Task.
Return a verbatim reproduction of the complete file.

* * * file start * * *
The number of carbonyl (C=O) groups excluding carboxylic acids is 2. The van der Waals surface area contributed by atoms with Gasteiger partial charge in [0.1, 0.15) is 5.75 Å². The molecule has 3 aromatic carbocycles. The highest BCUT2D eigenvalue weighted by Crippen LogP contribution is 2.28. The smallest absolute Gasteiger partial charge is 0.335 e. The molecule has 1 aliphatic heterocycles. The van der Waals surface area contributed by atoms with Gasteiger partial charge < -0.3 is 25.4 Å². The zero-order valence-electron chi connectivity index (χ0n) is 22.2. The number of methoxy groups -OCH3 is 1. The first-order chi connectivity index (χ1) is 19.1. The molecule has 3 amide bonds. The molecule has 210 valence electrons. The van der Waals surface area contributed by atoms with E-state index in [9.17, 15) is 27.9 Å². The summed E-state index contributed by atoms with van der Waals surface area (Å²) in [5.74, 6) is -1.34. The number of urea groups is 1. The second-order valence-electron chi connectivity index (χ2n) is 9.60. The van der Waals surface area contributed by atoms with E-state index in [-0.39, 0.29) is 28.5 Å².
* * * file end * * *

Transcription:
The number of carbonyl (C=O) groups excluding carboxylic acids is 2. The van der Waals surface area contributed by atoms with Gasteiger partial charge in [0.1, 0.15) is 5.75 Å². The molecule has 3 aromatic carbocycles. The highest BCUT2D eigenvalue weighted by Crippen LogP contribution is 2.28. The smallest absolute Gasteiger partial charge is 0.335 e. The molecule has 1 aliphatic heterocycles. The van der Waals surface area contributed by atoms with Gasteiger partial charge < -0.3 is 25.4 Å². The zero-order valence-electron chi connectivity index (χ0n) is 22.2. The number of methoxy groups -OCH3 is 1. The first-order chi connectivity index (χ1) is 19.1. The molecule has 3 amide bonds. The molecule has 210 valence electrons. The van der Waals surface area contributed by atoms with E-state index in [9.17, 15) is 27.9 Å². The summed E-state index contributed by atoms with van der Waals surface area (Å²) in [5.74, 6) is -1.34. The number of urea groups is 1. The second-order valence-electron chi connectivity index (χ2n) is 9.60. The van der Waals surface area contributed by atoms with E-state index in [-0.39, 0.29) is 28.5 Å².